SPIELBERG SERIES: CLOSE ENCOUNTERS
Last year was the first time I ever watched Close Encounters of the Third Kind; It was required viewing for a research paper on the evolution of the Sci-fy genre. Considering my assignment was to compare the film with Forbidden Planet (1956), I really liked it. But Forbidden Planet was honestly sooooo fucking bad. 10/10 would NOT recommend. Now that I am comparing it with the rest of Spielberg's works, and not the monstrosity that is Forbidden Planet, I've found that the film's resolution leaves a lot of unanswered questions in its wake. LOL.
SUPER DUPER CONDENSED SUMMARY
Close Encounters opens on a strange desert, wind-storm thing and its initial conflict is a communication struggle. There's a French guy, a Spanish guy, and a cartographer who just so happens to be multilingual--he becomes their translator. One of the Spanish guys has a sunburn covering half of his face. Then some astronauty, science things happen and BAM, we cut to Muncie, Indiana:
The earth shakes and a little boy wanders outside his house. His mother finds him.
Jillian and Roy cross paths at, essentially, an alien viewing party.
Half of Roy's face is burnt--he's had a close encounter.
Little boy is taken by aliens.
Roy goes crazy, starts sculpting a random structure out of anything he sees, scares his family away, and fills his home with dirt and trash.
He sees an exact image of what he'd been sculpting appear on his television.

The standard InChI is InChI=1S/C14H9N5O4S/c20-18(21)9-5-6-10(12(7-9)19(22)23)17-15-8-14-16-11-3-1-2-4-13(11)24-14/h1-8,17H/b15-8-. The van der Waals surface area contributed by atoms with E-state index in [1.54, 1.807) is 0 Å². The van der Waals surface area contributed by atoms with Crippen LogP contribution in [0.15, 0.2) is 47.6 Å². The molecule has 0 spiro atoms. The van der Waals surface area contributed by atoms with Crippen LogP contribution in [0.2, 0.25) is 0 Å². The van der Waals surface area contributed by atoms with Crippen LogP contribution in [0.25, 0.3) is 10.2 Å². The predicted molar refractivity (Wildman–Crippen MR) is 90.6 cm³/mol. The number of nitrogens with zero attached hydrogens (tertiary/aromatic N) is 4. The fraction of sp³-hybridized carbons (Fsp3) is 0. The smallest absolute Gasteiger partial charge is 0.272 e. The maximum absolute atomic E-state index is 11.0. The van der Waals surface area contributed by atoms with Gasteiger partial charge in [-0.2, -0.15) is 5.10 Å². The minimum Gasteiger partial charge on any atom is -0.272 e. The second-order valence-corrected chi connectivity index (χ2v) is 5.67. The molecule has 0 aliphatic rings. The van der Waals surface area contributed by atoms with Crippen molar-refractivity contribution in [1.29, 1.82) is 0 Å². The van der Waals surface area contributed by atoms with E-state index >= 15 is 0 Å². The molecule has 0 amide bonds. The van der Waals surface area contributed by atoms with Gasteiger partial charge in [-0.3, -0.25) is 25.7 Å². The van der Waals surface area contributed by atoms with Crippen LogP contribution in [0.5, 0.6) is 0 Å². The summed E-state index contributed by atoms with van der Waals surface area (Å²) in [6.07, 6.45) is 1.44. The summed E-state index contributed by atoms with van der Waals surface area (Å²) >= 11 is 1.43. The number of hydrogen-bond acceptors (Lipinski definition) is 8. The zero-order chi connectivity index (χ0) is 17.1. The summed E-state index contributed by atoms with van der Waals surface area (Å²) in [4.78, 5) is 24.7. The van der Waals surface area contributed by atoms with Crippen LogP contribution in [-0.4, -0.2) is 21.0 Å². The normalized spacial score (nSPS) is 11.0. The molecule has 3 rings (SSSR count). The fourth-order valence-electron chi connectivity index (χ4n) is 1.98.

He and Jillian roadtrip to the place she'd been painting and he'd been sculpting.
Jillian and Roy are told to wear gas masks because the area is poisoned, but that is a lie to keep people away from the top secret sight.
Through the use of color and sound, the aliens and humans have a peaceful interaction.
Jillian gets her son back.
Roy joins the aliens.
While I can totally recognize that Spielberg is responsible for introducing benevolent extra-terrestrial life, the development of Ray is something that totally confounds me. I think the reason it's so unsettling to me is that he and his family never get closure; they don't really say goodbye--his wife just up and leaves with the children thinking Roy's absolutely mad and Roy literally leaves planet earth.
At first, I considered his storyline as a plot-hole, but now I see it differently. Spielberg's father left him and his family when he was little. His parents were divorced and he became estranged from his father due to understandable feelings of abandonment. Roy abandons his family just like Spielberg believed his father did. When Spielberg made Close Encounters, he and his dad were still estranged, but the notion that Spielberg prescribes magnanimity to Roy assumes that he was on the path to forgive his father. It gave Roy and--by extension--Spielberg's dad a reason for leaving; a larger, grander purpose beyond a disinterest in raising children.
All in all, Close Encounters is colorful, wonderous, and fun. It's an incredibly enjoyable film and its genuine popcorn-worthiness is so quintessentially Spielberg.